| A few stereotypes of how the French and
Americans often see each other....
these are broad generalizations and once Americans and French
really start talking to each other and explaining their societies
to each other, the stereotyped vision changes. There's more room
for "grey" in what is generally seen in black and white.
See the mutual
stereotypes of the 28 European countries
The Americans see the French as
Lazy : people who do
not work and demonstrate in the streets (when they are not
Cowards : they always surrender,
ungrateful, people who
don't speak English, distant
and difficult to meet
Communists : people who live in a bureaucratic Socialist
system and who are totally dependent on the State
Dirty : people who do not use soap (recently,
I received a message : "why do French women use perfume
instead of taking a bath?")
Arrogant and conceited
people, always giving lessons to the others
Not democratic : people who do not respect religious
See the remarkable list of Q&A
("112 questions about the
French") published by the US Army for the GIs in 1945
Read about the French "Godwin Point"
See more stereotypes about France and the French
Read about the image of France
in the US press
and the image
of the French for the other European countries, how the French see their own country and see the page on irksome France..
The French see the Americans as
Arrogant and sure they are always right and good,
Moralizing and overly religious
Insular : people who do not know other nations
and whose press never addresses international issues : read more about it, see
a few examples,
try our French Quiz and
read a funny letter
about it and measure your
insularity score !
: people who do not take
: see why you can't criticize them !
Naive : de grands enfants (ie, people who are naive and have no, or a too
Violent : people who have free access to guns and
who use them to shoot each other when things go wrong (read my column: "No more prayers, legislation please")
Materialistic : people who are arch-capitalists and only
think about money
Unequal : it is a fact that wealth inequality is much bigger in the US than in Europe and in France
More about America
as seen by the French
| A psychoanalytical view....
|| Anti-French America..
is a Frenchman who lived in California where he ran an organization,
that holds seminars on international management. His cyberbook
gives fascinating explanations of intercultural differences between
the French and the Americans :
For him, the key factor is in
infancy : the fact that Americans are weaned early and toilet
trained late when the French are weaned much later and toilet
trained much earlier (Pascal Baudry is a psychoanalyst, was
trained as an engineer and also got an MBA degree)
develops major differences : schools help American kids become
independent and autonomous (their mother says : "have fun
") whereas French kids learn the principle of authority
(the mother says : "be good "). Read more details in
According to Baudry, the major
cultural differences come from infancy and education :
Read my comment about it and read a letter from a Harvard student.
|Contemptuous : about the evidence of the Iraqi
threat (as brilliantly demonstrated by Colin Powell!) "...so
convincing that only an imbecile, or maybe a Frenchman, could
conclude differently... " (NYT Feb.5, 2003). He was
referring to the weapons of mass destruction (which are still to be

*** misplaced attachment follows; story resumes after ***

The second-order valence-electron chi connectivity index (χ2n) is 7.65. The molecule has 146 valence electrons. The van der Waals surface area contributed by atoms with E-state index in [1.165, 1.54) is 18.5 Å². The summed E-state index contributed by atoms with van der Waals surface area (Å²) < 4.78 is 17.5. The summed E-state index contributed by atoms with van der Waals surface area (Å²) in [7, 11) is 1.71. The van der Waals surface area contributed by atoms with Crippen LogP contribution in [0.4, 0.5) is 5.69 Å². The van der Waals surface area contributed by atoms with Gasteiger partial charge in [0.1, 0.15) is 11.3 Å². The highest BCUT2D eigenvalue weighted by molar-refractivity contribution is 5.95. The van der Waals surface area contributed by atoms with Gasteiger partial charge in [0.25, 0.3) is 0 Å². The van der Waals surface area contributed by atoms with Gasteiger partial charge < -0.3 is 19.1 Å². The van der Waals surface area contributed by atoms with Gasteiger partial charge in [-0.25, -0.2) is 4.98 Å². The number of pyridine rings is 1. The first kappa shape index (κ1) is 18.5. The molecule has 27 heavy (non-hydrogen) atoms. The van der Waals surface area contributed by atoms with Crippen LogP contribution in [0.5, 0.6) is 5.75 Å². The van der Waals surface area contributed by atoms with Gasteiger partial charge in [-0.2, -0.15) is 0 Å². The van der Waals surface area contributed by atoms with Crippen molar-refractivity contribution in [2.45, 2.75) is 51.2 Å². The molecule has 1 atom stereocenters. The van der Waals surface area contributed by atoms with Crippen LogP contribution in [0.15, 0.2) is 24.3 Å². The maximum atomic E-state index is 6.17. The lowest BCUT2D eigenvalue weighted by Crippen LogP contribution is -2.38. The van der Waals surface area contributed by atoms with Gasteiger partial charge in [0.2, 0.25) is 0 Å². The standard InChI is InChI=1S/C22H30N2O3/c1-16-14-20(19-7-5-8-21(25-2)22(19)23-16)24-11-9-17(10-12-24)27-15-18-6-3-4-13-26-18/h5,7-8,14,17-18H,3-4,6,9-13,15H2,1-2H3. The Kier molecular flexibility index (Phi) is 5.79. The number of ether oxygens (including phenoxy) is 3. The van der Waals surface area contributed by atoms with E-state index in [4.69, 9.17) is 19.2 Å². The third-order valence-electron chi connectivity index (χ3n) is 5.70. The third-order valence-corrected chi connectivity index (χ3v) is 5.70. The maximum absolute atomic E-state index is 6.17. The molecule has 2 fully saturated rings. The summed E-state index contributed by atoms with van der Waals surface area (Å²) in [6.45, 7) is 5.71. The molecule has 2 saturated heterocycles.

found and were just a deliberate lie by the president of the US and his government).
and positive: value present and future ; good at action
- pessimist and negative: value
past ; good at analysis and criticism
: "it is true or false"
- contextual : "it depends"
- social identity is based
on the individual
- social identity is based on being a member of a
- law and contracts must
be respected ; everything is in the contract once it is signed
- try not to get caught ; signing
a contract is just the beginning of a relationship
- a contract is not linked
to the relationship
- the contract is strongly
associated with the relationship
- process oriented : everything
must be clear and documented ; reacts as planned
- like grey zones and nuances
; very creative ; very quick to react and sometimes more inventive
to get a win-win deal
- if the other one wins,
it means that I'll lose
- DOING : you are judged
on what you do
: you are judged on what you are
| An example : with the same word ("to do"
and "faire"), you get two very different
: a "doer" is someone who gets things done
: a "faiseur" is someone who is arrogant and obnoxious
Some revealing perceptions about France (from a Poll published in Figaro Magazine,
July 2004) :
Only one American out of five
ranks correctly France in terms of economic power (among the
5 major economic powers) : the American image does not correspond
to the economic reality and is a conventional traditional view
; 25% rank France beyond 10th ! See more
Many Americans ignore that many
industrial French companies are world leaders in their field
and keep associating France with wine and perfume. See more
seen by Americans, France is a very
different country from the one we know (read Guillemette
Faure about it)
More to come...
France and the French, as seen by the U.S. press : zero, except for clichés : read
more about it
Visit miquelon.org, the authoritative site on French-bashing,
with appalling quotes and links to racist and hate sites. See
a few examples
and more about French-bashing.
Hate the French ? See a list
of a few anti-French books...
DID YOU KNOW
THAT....? For Baudry as for many observers, there are fewer differences
between the French and the Japanese than with the French
and Americans ; in both France and Japan, the relation with the
authority principle, the individual and the group, the importance
of not being blunt, etc.. are very similar and both countries
have a long feudal history and refuse to give up their traditions.
Baudry links it to the fact that they have the same toilet-training
and weaning traditions.
| Stereotypes : what other
countries think of France and the French
how about French-bashing ?
The image of the French for other countries (source : Francoscopie
- the Japanese : sophisticated,
conservative, elegant, art
de vivre, noisy, brutal and dirty, cheerful and patient (see
a letter from Japan)
- the Americans : creative, not
open, cold and wary
- the Dutch : culture, respectful
of human rights, welcoming and open
- the Danes and the British :
disorganized and aggressive
- the Poles and the Swedes : inveterate
talkers, exuberant, impatient, distant and inhospitable
- the Swiss : unsafe, crime
- the Germans : they say "happy
as God in France"
- the Belgians : messy, inefficient,
- the Brazilians : the French
do not like children
- and for all of the above : arrogant.